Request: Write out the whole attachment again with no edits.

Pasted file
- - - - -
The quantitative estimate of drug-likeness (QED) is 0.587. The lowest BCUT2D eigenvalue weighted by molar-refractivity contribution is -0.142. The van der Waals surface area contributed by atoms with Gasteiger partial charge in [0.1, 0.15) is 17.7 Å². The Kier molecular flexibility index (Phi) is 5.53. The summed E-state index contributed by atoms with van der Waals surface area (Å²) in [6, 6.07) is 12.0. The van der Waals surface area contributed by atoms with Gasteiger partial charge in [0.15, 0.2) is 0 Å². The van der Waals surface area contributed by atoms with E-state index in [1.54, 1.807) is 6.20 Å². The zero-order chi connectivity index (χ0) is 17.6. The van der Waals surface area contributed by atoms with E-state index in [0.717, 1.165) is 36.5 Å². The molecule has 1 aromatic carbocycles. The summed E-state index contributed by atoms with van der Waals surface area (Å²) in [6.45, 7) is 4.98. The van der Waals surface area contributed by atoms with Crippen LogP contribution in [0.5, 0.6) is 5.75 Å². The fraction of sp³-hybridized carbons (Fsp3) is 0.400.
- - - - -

The quantitative estimate of drug-likeness (QED) is 0.587. The lowest BCUT2D eigenvalue weighted by molar-refractivity contribution is -0.142. The van der Waals surface area contributed by atoms with Gasteiger partial charge in [0.1, 0.15) is 17.7 Å². The Kier molecular flexibility index (Phi) is 5.53. The summed E-state index contributed by atoms with van der Waals surface area (Å²) in [6, 6.07) is 12.0. The van der Waals surface area contributed by atoms with Gasteiger partial charge in [0.15, 0.2) is 0 Å². The van der Waals surface area contributed by atoms with E-state index in [1.54, 1.807) is 6.20 Å². The zero-order chi connectivity index (χ0) is 17.6. The van der Waals surface area contributed by atoms with E-state index in [0.717, 1.165) is 36.5 Å². The molecule has 1 aromatic carbocycles. The summed E-state index contributed by atoms with van der Waals surface area (Å²) in [6.45, 7) is 4.98. The van der Waals surface area contributed by atoms with Crippen LogP contribution in [0.5, 0.6) is 5.75 Å². The fraction of sp³-hybridized carbons (Fsp3) is 0.400.